But that was how I generated the original Universal data, Knight conversion.
What I'll do is I'll, get rid of that because I've already done all this and it's going to be a lot quicker.
If I just show you the files that I generated as I was going through them here.
We have the data Knight conversion on the second layer, I applied, a fog, a lot I, don't know, if you noticed in that drop down list, there was one called foggy night, I applied that and I really just wanted that to apply to this area here around about where the castle was, you know, the part that's, most distant from you, the viewer and I added that there it's quite a subtle effect, I've actually I've got it running at 15 opacity.
So the vast majority of the felt, uh effect is being removed again, but I wanted that to just give it a little bit more atmosphere.
I also needed a little bit of haze there.
Because when I came in The Next Step, which was trying to make it look as though the windows were actually lit.
And there was some activity inside the castle.
I wanted some Haze because I wanted that light to spill out a little bit more beyond the level of the window.
If you just paint in the window, it looks very Photoshop for the windows.
All I did was created another background, layer copy, converted it to a Smart filter again.
And this time I didn't apply a lot I applied a series of filters, mainly working with the color, the brightness and the Vibrance and I generated those.
You can see here if I drop down the menu, there's the Vibrance and brightness contrast.
So I did that I once I've done that the whole effect looked horrendous.
If I'm brutally honest so I applied a layer mask and inverted it.
So everything was gone, and then simply using a hard paintbrush.
So I had the hardness right up to 100 I just did the size of the the brush and adjusted the opacity and flow up to 100 and simply painted in the areas where I wanted the lights to appear on in the castle once I've done that I changed to a softened a softer brush.
So I took it down about maybe 10 percent something like that and uh, adjusted the opacity and flowed down to about 10 as well, simply painted in where I thought, the light from these lights would be hitting the trees and the foliage the underside of the castle wall, uh, spelling on the trees onto the Rocks Etc.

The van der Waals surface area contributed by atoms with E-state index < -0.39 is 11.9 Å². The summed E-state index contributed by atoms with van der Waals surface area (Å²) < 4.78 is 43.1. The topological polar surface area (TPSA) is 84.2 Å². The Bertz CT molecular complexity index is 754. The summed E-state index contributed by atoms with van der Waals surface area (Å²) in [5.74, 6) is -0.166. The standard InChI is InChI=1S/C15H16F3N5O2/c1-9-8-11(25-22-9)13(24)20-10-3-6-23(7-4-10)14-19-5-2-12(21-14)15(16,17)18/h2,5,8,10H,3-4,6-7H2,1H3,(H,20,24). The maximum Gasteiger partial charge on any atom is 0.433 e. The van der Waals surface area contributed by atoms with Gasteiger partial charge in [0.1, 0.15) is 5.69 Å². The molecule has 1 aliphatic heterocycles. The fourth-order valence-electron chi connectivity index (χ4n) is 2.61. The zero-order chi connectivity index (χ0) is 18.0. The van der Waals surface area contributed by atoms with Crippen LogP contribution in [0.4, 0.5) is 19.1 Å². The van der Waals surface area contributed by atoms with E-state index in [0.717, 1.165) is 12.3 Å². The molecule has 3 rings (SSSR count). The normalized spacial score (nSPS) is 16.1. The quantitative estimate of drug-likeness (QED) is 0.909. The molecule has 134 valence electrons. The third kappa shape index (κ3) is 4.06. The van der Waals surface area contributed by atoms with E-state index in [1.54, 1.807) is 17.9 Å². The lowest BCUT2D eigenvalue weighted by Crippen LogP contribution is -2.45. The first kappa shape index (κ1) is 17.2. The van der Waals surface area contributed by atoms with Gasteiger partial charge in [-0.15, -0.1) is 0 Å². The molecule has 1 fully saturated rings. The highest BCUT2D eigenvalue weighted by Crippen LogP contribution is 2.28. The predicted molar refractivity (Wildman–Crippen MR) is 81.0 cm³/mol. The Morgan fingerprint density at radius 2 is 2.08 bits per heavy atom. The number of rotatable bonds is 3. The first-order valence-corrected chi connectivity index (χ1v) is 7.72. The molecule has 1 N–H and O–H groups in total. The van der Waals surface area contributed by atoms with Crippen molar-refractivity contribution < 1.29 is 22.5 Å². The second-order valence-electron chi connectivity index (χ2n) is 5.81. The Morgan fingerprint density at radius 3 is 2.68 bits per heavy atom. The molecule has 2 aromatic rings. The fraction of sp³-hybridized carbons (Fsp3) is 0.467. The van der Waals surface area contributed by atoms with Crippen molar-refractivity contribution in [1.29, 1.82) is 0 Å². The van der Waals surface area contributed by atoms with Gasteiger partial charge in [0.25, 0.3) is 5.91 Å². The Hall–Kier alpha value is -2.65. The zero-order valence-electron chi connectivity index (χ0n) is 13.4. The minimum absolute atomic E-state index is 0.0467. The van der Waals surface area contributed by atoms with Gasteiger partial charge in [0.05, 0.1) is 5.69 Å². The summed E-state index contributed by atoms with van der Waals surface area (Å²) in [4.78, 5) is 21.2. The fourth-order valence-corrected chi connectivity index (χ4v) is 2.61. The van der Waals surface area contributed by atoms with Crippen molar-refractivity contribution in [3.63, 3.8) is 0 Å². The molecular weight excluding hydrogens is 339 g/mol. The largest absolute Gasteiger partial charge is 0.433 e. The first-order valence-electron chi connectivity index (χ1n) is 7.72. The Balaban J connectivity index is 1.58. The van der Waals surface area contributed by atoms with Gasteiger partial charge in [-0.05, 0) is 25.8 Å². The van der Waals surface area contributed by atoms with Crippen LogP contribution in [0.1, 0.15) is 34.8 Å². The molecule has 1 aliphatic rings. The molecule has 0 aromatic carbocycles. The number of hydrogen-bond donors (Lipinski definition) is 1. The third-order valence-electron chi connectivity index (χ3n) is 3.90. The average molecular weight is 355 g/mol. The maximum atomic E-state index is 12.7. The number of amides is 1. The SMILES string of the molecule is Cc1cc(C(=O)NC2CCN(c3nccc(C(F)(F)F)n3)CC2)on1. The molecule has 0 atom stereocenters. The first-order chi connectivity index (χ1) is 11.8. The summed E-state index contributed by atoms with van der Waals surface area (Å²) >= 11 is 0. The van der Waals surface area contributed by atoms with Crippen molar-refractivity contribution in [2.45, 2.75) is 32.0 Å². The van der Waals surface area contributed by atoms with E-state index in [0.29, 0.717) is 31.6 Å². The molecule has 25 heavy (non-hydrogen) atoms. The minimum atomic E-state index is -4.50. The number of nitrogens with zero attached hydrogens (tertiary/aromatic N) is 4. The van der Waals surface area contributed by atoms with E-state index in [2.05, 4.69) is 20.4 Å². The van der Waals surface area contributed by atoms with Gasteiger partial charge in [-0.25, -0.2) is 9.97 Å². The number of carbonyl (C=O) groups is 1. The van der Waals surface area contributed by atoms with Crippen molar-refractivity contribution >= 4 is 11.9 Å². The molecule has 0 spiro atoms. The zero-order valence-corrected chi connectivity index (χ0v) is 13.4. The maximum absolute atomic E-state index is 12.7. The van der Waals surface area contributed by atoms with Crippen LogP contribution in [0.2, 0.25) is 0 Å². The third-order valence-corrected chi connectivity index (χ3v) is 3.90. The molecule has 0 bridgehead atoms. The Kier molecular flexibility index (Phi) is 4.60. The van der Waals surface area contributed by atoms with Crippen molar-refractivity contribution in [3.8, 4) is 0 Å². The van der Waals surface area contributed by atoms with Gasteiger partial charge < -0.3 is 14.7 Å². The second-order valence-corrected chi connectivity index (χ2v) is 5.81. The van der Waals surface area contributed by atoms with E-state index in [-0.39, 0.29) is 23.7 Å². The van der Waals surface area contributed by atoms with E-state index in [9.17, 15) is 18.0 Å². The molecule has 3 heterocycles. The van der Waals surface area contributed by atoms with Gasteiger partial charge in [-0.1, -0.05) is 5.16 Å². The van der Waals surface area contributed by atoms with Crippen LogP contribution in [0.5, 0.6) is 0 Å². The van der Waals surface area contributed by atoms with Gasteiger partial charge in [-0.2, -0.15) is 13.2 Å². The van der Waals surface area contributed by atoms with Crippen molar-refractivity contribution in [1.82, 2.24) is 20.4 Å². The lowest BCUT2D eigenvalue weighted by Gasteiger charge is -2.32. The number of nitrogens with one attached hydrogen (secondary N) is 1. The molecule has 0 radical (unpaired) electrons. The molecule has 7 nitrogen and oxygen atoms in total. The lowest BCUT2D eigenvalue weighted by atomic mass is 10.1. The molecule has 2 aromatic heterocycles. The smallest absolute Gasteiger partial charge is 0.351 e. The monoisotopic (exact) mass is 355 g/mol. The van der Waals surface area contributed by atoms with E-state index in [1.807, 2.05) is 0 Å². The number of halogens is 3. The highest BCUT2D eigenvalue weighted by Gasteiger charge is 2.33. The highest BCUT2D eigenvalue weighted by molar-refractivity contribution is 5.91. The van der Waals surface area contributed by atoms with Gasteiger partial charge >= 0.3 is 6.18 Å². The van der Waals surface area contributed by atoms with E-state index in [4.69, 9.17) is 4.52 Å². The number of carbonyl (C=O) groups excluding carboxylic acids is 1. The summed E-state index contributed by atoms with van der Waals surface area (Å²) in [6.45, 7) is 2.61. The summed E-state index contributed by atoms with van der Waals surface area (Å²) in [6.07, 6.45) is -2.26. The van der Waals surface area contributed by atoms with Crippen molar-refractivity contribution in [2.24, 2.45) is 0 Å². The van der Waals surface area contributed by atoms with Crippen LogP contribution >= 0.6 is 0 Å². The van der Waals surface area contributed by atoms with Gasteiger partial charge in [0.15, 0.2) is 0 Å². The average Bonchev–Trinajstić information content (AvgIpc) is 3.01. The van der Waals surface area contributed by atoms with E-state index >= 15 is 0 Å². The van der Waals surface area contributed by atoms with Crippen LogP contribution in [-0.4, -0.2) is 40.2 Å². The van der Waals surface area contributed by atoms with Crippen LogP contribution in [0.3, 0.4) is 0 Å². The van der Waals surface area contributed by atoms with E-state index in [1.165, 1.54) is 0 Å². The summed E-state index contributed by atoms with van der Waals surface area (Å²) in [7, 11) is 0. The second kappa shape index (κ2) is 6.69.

And if I zoom in a little bit I can let you see the effect that had, and it was that.
So by toggling that on and off, you can see where I've painted.
And it really was just a simple matter of painting in here, thinking that the light here would Splash onto the trees.
And under here, backlighting these bushes from that there and a little bit here so very subtle, but um, it.
It really helped the overall effect.
I felt the next stage was I wanted to introduce some lights.
Some fire lights, some campfire type things down here.
And amongst the um the caves because I figured that's where the the smuggles would be working.
And again, as you can see here, I click on a fourth background, copy I created what I thought would be the color of a fire light.
So if I disconnect disable the layer mask for a second that's, the kind of color that I ended up generating I thought that would be the appropriate light for the firelight, but it's, obviously very good.
It shouldn't, very not accurate.
So I decided I would have a fire run about here.
Probably in behind the rocks and another down here, probably in front of the cave, I simply painted and the areas that I thought would be picking up the light using a lot about knowledge of the inverse, Square law.
So I started off a very low opacity and flow and a very soft brush and painted in the far extremities of where I thought, the the light from the fire would get again.
Whenever there's a boulder excluding, the shadow of the boulder Etc taking it around the background, but not the side of the boulder because that wouldn't be catching the light.
If the light source was here.
Similarly foot up here behind the the side of the Rocks were in darkness.